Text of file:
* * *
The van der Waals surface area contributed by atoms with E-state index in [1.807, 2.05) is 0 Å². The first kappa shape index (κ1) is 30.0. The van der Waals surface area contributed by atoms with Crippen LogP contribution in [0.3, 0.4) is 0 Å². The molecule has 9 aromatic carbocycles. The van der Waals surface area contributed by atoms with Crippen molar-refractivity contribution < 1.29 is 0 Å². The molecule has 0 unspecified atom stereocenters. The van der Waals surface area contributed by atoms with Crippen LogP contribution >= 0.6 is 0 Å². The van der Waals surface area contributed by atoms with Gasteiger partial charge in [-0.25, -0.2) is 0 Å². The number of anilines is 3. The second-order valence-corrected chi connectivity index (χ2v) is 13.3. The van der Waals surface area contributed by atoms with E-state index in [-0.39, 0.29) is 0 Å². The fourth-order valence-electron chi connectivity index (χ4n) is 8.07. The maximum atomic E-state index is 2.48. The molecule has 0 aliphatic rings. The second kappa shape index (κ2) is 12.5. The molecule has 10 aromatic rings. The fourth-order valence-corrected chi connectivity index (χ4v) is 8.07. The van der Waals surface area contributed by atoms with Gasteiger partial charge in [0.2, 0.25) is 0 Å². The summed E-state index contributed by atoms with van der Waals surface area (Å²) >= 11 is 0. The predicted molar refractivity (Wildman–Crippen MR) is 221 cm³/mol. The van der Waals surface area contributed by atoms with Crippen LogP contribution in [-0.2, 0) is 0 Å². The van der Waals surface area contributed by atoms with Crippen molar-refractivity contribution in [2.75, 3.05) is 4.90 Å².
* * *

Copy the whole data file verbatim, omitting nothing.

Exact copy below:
The van der Waals surface area contributed by atoms with E-state index in [1.807, 2.05) is 0 Å². The first kappa shape index (κ1) is 30.0. The van der Waals surface area contributed by atoms with Crippen LogP contribution in [0.3, 0.4) is 0 Å². The molecule has 9 aromatic carbocycles. The van der Waals surface area contributed by atoms with Crippen molar-refractivity contribution < 1.29 is 0 Å². The molecule has 0 unspecified atom stereocenters. The van der Waals surface area contributed by atoms with Crippen LogP contribution >= 0.6 is 0 Å². The van der Waals surface area contributed by atoms with Gasteiger partial charge in [-0.25, -0.2) is 0 Å². The number of anilines is 3. The second-order valence-corrected chi connectivity index (χ2v) is 13.3. The van der Waals surface area contributed by atoms with E-state index in [-0.39, 0.29) is 0 Å². The fourth-order valence-electron chi connectivity index (χ4n) is 8.07. The maximum atomic E-state index is 2.48. The molecule has 0 aliphatic rings. The second kappa shape index (κ2) is 12.5. The molecule has 10 aromatic rings. The fourth-order valence-corrected chi connectivity index (χ4v) is 8.07. The van der Waals surface area contributed by atoms with Gasteiger partial charge in [0.2, 0.25) is 0 Å². The summed E-state index contributed by atoms with van der Waals surface area (Å²) >= 11 is 0. The predicted molar refractivity (Wildman–Crippen MR) is 221 cm³/mol. The van der Waals surface area contributed by atoms with Crippen LogP contribution in [-0.2, 0) is 0 Å². The van der Waals surface area contributed by atoms with Crippen molar-refractivity contribution in [2.75, 3.05) is 4.90 Å².